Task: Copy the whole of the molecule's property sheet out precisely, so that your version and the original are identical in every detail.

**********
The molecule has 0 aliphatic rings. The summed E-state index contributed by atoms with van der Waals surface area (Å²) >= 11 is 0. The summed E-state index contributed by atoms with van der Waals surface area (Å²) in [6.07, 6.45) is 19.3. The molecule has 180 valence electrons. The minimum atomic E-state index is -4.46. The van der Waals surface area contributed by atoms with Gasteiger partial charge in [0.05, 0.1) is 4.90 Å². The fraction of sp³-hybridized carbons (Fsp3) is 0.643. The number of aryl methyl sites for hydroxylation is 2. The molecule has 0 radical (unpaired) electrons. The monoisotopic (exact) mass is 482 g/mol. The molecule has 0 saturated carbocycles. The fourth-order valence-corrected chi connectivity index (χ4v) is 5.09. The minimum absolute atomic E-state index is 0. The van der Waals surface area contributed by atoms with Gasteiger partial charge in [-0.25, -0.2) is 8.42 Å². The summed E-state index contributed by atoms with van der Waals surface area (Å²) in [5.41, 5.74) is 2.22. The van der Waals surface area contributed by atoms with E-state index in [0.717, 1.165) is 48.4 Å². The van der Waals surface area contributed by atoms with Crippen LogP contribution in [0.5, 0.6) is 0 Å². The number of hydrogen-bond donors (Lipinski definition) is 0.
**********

The molecule has 0 aliphatic rings. The summed E-state index contributed by atoms with van der Waals surface area (Å²) >= 11 is 0. The summed E-state index contributed by atoms with van der Waals surface area (Å²) in [6.07, 6.45) is 19.3. The molecule has 180 valence electrons. The minimum atomic E-state index is -4.46. The van der Waals surface area contributed by atoms with Gasteiger partial charge in [0.05, 0.1) is 4.90 Å². The fraction of sp³-hybridized carbons (Fsp3) is 0.643. The number of aryl methyl sites for hydroxylation is 2. The molecule has 0 radical (unpaired) electrons. The monoisotopic (exact) mass is 482 g/mol. The molecule has 0 saturated carbocycles. The fourth-order valence-corrected chi connectivity index (χ4v) is 5.09. The minimum absolute atomic E-state index is 0. The van der Waals surface area contributed by atoms with Gasteiger partial charge in [-0.25, -0.2) is 8.42 Å². The summed E-state index contributed by atoms with van der Waals surface area (Å²) in [5.41, 5.74) is 2.22. The van der Waals surface area contributed by atoms with E-state index in [0.717, 1.165) is 48.4 Å². The van der Waals surface area contributed by atoms with Crippen LogP contribution in [0.5, 0.6) is 0 Å². The number of hydrogen-bond donors (Lipinski definition) is 0.